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Sunday, July 17, 2014 From a distance, the road to Fallujah looks like any other: rough and potholed. But at least there’s an edge to it. In one section of the road, you can see the edge of a new city rising out of the mud. The newly constructed highway that runs through this section of town is called “H Image: Credit: [email protected] / Former Iraqi Air Force major general Qassem al-Sharafani (second from left) poses with his son Abdulrahman after they bought their house on H Dayuriyah in Fallujah on Friday. Now 80 years old, Sharafani has lived here his entire life and still loves it even now as he watches his children play outside in the fresh morning air. That’s because here, there’s no crime or violence; instead, the government has implemented a system of security which makes this place one of the safest places for Americans and Europeans to live in Iraq.But don’t just take our word for it – check out these real-life accounts written by locals who have lived here their entire lives:

A small town in Fallujah, Iraq.

As a former major general in the Iraqi Air force, Qassem al-Sharafani has seen the now-useless road network that runs through this small town of Fallujah. It’s one of many such gutted city blocks that have made up this war-ravaged city. But now, with the end of the war in Iraq and the opening of the second half of the “Lost” war in the region, this half of the city has been taken over by the authorities. The authorities have planned to turn this half of town into a shopping district, and they’ve also set up a new “road” through the downtown—the “H” street. This new road is actually a toll road, and when the city was taken over by the authorities, they put up signs saying that only people with valid passes could drive on it. As soon as the locals saw this, they ran out of the places they could go—and the new “H” street has become one of the city’s most popular tourist attractions.

A girl who used to work at a factory here.

As a young woman, the owner of an electronic repair shop in this town, it was her job to keep the H-street trendy. With so many tourists visiting the place, she’d go around telling everyone how fun this was and what a great time they had there. But now, at 80 years old, she doesn’t seem the same person.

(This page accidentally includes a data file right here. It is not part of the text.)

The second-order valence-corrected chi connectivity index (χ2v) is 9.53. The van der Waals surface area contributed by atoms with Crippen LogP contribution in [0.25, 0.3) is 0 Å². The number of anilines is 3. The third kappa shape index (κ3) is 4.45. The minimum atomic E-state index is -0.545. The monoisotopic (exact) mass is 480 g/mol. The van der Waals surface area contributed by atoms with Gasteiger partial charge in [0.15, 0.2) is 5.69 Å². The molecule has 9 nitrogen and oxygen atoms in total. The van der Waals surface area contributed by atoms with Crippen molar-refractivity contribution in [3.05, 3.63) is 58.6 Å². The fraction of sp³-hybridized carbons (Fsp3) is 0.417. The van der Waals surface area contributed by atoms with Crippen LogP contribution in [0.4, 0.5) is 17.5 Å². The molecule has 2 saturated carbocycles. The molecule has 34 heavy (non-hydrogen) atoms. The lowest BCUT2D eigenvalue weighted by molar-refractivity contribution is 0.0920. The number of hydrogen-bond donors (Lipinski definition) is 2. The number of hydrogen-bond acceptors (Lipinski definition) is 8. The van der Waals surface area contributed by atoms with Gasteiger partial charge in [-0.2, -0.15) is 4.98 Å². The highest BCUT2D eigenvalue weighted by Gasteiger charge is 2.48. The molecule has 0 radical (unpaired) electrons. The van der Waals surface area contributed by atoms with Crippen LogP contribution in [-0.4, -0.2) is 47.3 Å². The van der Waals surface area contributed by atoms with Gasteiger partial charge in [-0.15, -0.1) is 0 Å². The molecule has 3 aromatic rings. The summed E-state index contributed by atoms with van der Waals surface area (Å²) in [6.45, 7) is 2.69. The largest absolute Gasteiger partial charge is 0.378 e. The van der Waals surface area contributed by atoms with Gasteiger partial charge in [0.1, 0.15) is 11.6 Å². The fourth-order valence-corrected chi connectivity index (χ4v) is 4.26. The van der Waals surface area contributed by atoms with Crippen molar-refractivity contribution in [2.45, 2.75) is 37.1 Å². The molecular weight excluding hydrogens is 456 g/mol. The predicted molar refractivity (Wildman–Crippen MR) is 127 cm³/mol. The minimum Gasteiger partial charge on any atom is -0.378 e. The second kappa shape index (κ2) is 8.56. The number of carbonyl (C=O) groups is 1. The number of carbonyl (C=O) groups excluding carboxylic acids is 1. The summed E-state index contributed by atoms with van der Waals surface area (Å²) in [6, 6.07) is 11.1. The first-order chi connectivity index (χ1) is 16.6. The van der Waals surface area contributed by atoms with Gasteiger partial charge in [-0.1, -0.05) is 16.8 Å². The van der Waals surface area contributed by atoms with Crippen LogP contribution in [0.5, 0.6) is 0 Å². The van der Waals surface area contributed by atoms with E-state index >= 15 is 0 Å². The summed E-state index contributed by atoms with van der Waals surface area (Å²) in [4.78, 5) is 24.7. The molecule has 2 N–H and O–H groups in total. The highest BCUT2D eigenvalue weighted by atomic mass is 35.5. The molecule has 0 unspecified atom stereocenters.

A family who has lived here their entire lives.

It’s not just the H-street that’s trendy these days; it’s also the nearby “old city” mentioned above. So it comes as no surprise that this is where most of the old Fallujah residents are living. More than a few have bought homes here and are now living in the old city.

Day without crime in Fallujah, Iraq.

This is what happens when people who don’t know how to protect themselves from violence and violence-related dangers get together and decide to “do something” as a group. You can see this in action in Fallujah, where you’ll see call-outs on social media for things such as “how to prevent women from being raped in Fallujah.”

The very best thing about living here? There’s no terrorism or war in Fallujah, Iraq

This place is absolutely nothing like anything else you’ve ever seen. Yes, there are warBackground Diplomats who monitor the region, but this is more than that. This is a place where you can live and be happy, where people don’t call you names because they don’t think they can harm you, where there’s no terrorism or violence, and where you can walk down the street without worrying about being followed. If you’re lucky, someone will notice and call the authorities.

Conclusion

A small town in Fallujah, Iraq. A quaint village in the middle of a desert. That’s Fallujah, Iraq, for you and your family. At 80 years old, Sharafani still lives here and loves it. The road to Fallujah is rough and potholed, but at least there’s an edge to it. In one section of the road, you can see the edge of a new city rising out of the mud. The newly built highway that runs through this section of town is called “H” street. And don’t just take our word for it – check out these real-life accounts written by locals who have lived here their entire lives.

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